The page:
12 people out of 19 found this review helpful
By Gilligan on Wednesday, July 09, 2014
I own this car - My approximate mileage is 16,100overall rating 4 of 10rating details
Pros: "looks good"
Cons: "bad interior, terrible transmission in base model"
Likely to recommend this car? (1-10): 1
"I wish I had bought the "S" model, because the automatic transmission in the 2012 Countryman is far below expectations in terms of getting off the line. "Sport Mode" helps to improve the transmission performance, but it must be enabled every time you start the car (and there are some drawbacks to the use of "sport mode"). The 2012 Countryman has a bunch of BAD (which we considered "quirky" when we bought it) design features. Nearly ALL of these bad choices have been fixed in the next year's models. (for instance, window controls moved to from console to door, back seats converted to bench without the separating rail, standard center arm rest) I have had buyer's remorse with this car since month one. It is essentially a highly styled, expensive "Toyota Matrix" but without the zip. I was shocked to drive my mother-in-laws 5+ year old Matrix only to find out that it was a much better drive than my Countryman. Disappointed!"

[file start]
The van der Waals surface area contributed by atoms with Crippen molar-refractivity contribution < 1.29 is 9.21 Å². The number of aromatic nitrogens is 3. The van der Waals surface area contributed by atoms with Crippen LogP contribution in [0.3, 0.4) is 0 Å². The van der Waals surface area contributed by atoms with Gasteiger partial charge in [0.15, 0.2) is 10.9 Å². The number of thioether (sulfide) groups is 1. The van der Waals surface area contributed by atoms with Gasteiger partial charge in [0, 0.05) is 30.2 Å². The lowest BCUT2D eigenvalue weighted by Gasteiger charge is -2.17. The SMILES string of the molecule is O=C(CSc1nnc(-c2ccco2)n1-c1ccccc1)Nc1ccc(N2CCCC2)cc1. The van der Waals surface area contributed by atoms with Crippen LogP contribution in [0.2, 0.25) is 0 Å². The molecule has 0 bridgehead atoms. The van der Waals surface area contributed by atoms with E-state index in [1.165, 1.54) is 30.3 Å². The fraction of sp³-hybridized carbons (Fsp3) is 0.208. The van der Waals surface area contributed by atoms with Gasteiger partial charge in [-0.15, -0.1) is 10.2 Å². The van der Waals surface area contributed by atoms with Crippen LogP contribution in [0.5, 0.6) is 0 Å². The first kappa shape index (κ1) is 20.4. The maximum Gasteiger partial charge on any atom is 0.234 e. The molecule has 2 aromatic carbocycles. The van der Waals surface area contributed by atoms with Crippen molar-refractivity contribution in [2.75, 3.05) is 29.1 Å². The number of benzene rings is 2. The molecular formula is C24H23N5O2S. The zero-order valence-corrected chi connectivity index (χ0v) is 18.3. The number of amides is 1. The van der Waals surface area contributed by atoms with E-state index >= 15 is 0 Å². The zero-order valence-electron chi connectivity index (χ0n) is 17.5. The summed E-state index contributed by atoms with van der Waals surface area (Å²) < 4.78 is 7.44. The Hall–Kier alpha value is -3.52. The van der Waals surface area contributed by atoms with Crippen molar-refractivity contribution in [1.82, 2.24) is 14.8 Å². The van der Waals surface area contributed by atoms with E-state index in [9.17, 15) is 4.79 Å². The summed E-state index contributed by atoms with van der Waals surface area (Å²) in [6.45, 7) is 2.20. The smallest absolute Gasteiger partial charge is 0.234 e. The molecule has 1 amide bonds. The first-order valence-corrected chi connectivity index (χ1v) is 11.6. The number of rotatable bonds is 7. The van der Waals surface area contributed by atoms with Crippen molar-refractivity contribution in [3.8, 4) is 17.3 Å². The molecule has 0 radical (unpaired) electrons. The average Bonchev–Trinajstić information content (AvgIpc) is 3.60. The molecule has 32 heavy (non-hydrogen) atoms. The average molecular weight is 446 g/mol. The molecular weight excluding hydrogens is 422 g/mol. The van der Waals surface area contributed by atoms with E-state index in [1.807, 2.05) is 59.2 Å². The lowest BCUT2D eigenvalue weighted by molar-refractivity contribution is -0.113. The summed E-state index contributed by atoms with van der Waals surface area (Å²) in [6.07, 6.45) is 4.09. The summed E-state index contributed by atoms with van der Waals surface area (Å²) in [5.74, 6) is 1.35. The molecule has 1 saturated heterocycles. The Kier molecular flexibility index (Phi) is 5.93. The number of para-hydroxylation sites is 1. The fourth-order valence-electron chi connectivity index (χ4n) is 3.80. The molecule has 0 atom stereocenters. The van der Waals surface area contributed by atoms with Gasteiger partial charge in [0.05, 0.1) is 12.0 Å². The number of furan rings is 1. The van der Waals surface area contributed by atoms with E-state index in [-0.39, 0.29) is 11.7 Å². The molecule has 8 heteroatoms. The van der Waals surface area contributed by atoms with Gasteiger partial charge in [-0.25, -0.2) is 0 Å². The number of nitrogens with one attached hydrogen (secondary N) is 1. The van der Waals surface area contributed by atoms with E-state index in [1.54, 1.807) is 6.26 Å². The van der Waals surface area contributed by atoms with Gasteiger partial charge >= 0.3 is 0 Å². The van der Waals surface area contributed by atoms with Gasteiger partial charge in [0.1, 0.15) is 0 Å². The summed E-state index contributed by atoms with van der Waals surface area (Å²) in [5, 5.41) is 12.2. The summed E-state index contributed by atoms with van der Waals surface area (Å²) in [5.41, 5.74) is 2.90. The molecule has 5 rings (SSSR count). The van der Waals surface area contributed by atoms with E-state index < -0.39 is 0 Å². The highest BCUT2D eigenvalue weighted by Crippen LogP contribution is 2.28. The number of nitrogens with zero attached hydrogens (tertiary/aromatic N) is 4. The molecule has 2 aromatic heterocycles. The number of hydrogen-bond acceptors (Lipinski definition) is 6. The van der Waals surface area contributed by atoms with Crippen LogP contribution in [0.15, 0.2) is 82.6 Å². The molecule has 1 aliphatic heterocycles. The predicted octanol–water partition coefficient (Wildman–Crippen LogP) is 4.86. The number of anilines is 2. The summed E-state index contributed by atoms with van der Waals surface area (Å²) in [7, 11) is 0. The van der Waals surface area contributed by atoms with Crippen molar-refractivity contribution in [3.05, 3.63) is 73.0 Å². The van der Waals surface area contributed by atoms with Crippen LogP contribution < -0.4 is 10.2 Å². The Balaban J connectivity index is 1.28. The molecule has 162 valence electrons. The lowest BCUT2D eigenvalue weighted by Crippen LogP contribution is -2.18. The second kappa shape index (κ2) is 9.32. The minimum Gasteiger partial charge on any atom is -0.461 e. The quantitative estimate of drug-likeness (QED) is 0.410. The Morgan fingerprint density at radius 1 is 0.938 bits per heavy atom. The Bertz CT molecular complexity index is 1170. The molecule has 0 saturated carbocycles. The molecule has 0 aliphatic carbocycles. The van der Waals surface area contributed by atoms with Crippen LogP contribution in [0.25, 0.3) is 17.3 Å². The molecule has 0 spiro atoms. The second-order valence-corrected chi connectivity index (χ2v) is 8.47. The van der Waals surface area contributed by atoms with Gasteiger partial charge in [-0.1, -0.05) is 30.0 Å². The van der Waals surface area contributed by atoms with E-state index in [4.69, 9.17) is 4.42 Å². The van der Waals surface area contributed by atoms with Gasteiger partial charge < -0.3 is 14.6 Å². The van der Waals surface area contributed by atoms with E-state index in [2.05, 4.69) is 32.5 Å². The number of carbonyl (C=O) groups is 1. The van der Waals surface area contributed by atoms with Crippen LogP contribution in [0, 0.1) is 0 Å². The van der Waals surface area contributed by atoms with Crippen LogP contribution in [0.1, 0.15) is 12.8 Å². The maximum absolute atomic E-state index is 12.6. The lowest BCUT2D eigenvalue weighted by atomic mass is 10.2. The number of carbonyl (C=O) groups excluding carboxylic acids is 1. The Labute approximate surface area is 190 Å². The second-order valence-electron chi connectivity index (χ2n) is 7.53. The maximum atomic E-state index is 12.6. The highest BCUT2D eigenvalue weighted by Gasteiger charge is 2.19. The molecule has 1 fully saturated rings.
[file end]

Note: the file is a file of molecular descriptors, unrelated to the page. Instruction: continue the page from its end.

5 people out of 8 found this review helpful
By Nina on Tuesday, April 29, 2014
I own this car - My approximate mileage is 9,000overall rating 9 of 10rating details
Pros: "Unique, thrilling, comfortable, fun tech, eco"
Cons: "Pricey, not meant to be automatic"
Likely to recommend this car? (1-10): 8
"I don't know many cars that can haul down the highway, fit four-five passengers comfortably, offer decent gas mileage, take on the snow/rain/dirt like champ, and all at a reasonable price. Having BMW build this car puts me a little more at ease with the bumper-to-bumper warranty and the excellent safety ratings. This is my second MINI and by far my favorite. It's different--not your day-to-day sedans everyone and their mother owns. Trendy but efficient. MINI offers thousands of customizable options to create your unique car. No car is perfect and I'm not looking forward to the expenses after the warranty runs out, but that's a problem most cars and their owners run into. I've always owned GM cars, but wanted something out of the ordinary. MINI certainly delivers. I get compliments everywhere I go and have had people roll down their windows mid-highway to ask me how I like the car. I'm a little bias, but I feel cars like MINI's are meant to be manual. All turbo, small-liter cars should be manual; and the manual doesn't disappoint. Smooth shifting, light clutch, and so much fun to drive."
15 people out of 21 found this review helpful
By Josh G on Friday, April 11, 2014
I own this car - My approximate mileage is 4,500overall rating 7 of 10rating details
Pros: "Styling, space, functionality, sunroof"
Cons: "Pickup, MPG, cost of repairs"
Likely to recommend this car? (1-10): 7
"If I were to do it again, I'd pony up the extra cash for the 'S' model. I had a Clubman S, and downgrading to the base is very noticeable. The pickup on my car is terrible and the gas mileage isn't so great either. I hope with the redesign in 2016-2017 we see these 2 items addressed! Otherwise, I am a die-hard Mini fan - love everything else about my Countryman."
2 people out of 2 found this review helpful